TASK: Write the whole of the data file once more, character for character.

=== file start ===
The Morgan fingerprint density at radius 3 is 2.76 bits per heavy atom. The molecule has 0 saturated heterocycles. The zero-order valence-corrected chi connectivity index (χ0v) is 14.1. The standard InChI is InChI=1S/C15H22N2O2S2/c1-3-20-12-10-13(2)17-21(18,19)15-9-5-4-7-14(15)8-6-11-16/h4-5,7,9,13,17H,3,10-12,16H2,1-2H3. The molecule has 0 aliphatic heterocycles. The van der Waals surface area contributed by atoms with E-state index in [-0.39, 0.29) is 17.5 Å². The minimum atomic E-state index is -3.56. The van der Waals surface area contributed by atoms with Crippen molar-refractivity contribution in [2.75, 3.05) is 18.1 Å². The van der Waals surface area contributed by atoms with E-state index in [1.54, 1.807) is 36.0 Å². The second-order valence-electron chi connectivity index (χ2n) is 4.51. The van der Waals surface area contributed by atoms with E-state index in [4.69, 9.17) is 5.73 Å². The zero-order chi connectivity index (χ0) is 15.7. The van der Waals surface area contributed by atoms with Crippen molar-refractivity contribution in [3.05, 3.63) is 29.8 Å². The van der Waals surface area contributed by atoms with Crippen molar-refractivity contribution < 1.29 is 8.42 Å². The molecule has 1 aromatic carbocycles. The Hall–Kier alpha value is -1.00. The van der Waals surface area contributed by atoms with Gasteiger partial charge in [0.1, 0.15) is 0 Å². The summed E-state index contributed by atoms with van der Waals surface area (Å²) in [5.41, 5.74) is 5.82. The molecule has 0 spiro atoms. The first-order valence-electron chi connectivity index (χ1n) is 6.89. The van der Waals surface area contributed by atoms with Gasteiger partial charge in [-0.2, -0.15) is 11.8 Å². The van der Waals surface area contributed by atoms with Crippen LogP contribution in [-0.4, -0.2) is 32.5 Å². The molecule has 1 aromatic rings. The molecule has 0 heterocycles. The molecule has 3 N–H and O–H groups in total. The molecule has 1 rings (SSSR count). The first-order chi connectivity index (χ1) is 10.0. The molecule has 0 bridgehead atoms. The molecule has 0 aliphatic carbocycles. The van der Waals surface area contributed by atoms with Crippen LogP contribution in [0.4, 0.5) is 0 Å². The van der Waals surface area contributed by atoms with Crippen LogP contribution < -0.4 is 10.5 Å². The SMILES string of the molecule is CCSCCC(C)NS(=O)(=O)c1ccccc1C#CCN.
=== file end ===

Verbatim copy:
The Morgan fingerprint density at radius 3 is 2.76 bits per heavy atom. The molecule has 0 saturated heterocycles. The zero-order valence-corrected chi connectivity index (χ0v) is 14.1. The standard InChI is InChI=1S/C15H22N2O2S2/c1-3-20-12-10-13(2)17-21(18,19)15-9-5-4-7-14(15)8-6-11-16/h4-5,7,9,13,17H,3,10-12,16H2,1-2H3. The molecule has 0 aliphatic heterocycles. The van der Waals surface area contributed by atoms with E-state index in [-0.39, 0.29) is 17.5 Å². The minimum atomic E-state index is -3.56. The van der Waals surface area contributed by atoms with Crippen molar-refractivity contribution in [2.75, 3.05) is 18.1 Å². The van der Waals surface area contributed by atoms with E-state index in [1.54, 1.807) is 36.0 Å². The second-order valence-electron chi connectivity index (χ2n) is 4.51. The van der Waals surface area contributed by atoms with E-state index in [4.69, 9.17) is 5.73 Å². The zero-order chi connectivity index (χ0) is 15.7. The van der Waals surface area contributed by atoms with Crippen molar-refractivity contribution in [3.05, 3.63) is 29.8 Å². The van der Waals surface area contributed by atoms with Crippen molar-refractivity contribution < 1.29 is 8.42 Å². The molecule has 1 aromatic carbocycles. The Hall–Kier alpha value is -1.00. The van der Waals surface area contributed by atoms with Gasteiger partial charge in [0.1, 0.15) is 0 Å². The summed E-state index contributed by atoms with van der Waals surface area (Å²) in [5.41, 5.74) is 5.82. The molecule has 0 spiro atoms. The first-order valence-electron chi connectivity index (χ1n) is 6.89. The van der Waals surface area contributed by atoms with Gasteiger partial charge in [-0.2, -0.15) is 11.8 Å². The van der Waals surface area contributed by atoms with Crippen LogP contribution in [-0.4, -0.2) is 32.5 Å². The molecule has 1 aromatic rings. The molecule has 0 heterocycles. The molecule has 3 N–H and O–H groups in total. The molecule has 1 rings (SSSR count). The first-order chi connectivity index (χ1) is 10.0. The molecule has 0 bridgehead atoms. The molecule has 0 aliphatic carbocycles. The van der Waals surface area contributed by atoms with Crippen LogP contribution in [0.4, 0.5) is 0 Å². The van der Waals surface area contributed by atoms with Crippen LogP contribution < -0.4 is 10.5 Å². The SMILES string of the molecule is CCSCCC(C)NS(=O)(=O)c1ccccc1C#CCN.